Photography, like any visual art, can serve a purpose bigger than its original intention; it's not merely a way to capture an instant. In our consumerist society, it is a weapon.
As Paris prepared to welcome leaders of the world for the UN Climate Change Summit, the UK-based guerilla art collective, Brandalism, took over Paris using classical advertising techniques to call on the general hypocrisy related to climate discussions. On Black Friday, the most hectic and competitive shopping day of the year, more than 600 pieces of art criticizing the hypocrisy of allowing certain companies to sponsor the summit were placed inside JCDecaux billboard spaces. Joe Elan from Brandalism said:
By sponsoring the climate talks, major polluters such as Air France and GDF-Suez-Energie can promote themselves as part of the solution, when actually, they are part of the problem.
Other prominent corporate sponsors of the climate talks, such as Mobil and Dow Chemicals, are parodied in the posters, whilst heads of state such as Francois Hollande, David Cameron, Barack Obama, Angela Merkel, and Shinzo Abi are not left untarnished. Over 80 renowned artists from 19 countries created the artwork, including Neta Harari, Jimmy Cauty, Banksy-collaborator Paul Insect, Escif, and Kennard Phillips.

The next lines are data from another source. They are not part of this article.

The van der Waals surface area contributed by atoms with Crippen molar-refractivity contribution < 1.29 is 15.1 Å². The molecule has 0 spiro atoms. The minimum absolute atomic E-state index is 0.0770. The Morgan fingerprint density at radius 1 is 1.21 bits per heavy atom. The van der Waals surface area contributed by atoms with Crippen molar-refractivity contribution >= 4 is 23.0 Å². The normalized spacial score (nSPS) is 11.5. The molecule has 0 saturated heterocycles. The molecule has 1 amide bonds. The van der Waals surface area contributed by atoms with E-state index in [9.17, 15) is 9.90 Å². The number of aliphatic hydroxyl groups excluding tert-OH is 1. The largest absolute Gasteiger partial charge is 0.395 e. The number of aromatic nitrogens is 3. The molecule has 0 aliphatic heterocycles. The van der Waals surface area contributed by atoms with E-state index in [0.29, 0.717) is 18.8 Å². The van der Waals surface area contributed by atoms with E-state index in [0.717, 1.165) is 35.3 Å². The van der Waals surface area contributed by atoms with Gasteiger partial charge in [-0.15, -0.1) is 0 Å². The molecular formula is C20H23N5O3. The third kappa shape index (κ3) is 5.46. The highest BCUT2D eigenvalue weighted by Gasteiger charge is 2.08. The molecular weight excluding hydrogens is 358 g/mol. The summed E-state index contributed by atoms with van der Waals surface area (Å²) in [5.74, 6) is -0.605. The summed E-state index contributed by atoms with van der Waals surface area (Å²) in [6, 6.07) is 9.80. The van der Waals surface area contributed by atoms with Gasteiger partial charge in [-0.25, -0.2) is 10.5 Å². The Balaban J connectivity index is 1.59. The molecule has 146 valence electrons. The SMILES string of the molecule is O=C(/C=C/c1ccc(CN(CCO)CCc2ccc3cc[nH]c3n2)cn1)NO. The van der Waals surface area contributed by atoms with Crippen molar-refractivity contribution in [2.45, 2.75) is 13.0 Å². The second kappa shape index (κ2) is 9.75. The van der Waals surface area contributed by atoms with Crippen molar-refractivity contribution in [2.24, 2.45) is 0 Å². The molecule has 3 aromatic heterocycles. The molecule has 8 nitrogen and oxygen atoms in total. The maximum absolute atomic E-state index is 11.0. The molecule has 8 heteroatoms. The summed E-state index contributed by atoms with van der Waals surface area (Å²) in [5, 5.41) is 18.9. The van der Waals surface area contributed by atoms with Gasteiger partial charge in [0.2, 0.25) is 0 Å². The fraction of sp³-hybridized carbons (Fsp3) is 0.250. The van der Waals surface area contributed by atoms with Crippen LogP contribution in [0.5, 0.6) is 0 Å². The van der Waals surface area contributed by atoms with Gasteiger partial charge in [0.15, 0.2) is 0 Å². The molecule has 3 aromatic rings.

The genius of some of these fake ads is that they replicated the advertising identity of the brands in question. Onlookers were thus also reminded that photography is just a tool and advertising, often far from being truth, is merely a way to sell a product. An image might be worth a thousand words, but the message conveyed depends on who is doing the talking. One of the artists taking part said:
We are taking their spaces back because we want to challenge the role advertising plays in promoting unsustainable consumerism. Because the advertising industry force-feeds our desires for products created from fossil fuels, they are intimately connected to causing climate change. As is the case with the climate talks and their corporate-sponsored events, outdoor advertising ensures that those with the most amount of money are able to ensure that their voices get heard above all else.”
Images used with permission of Brandalism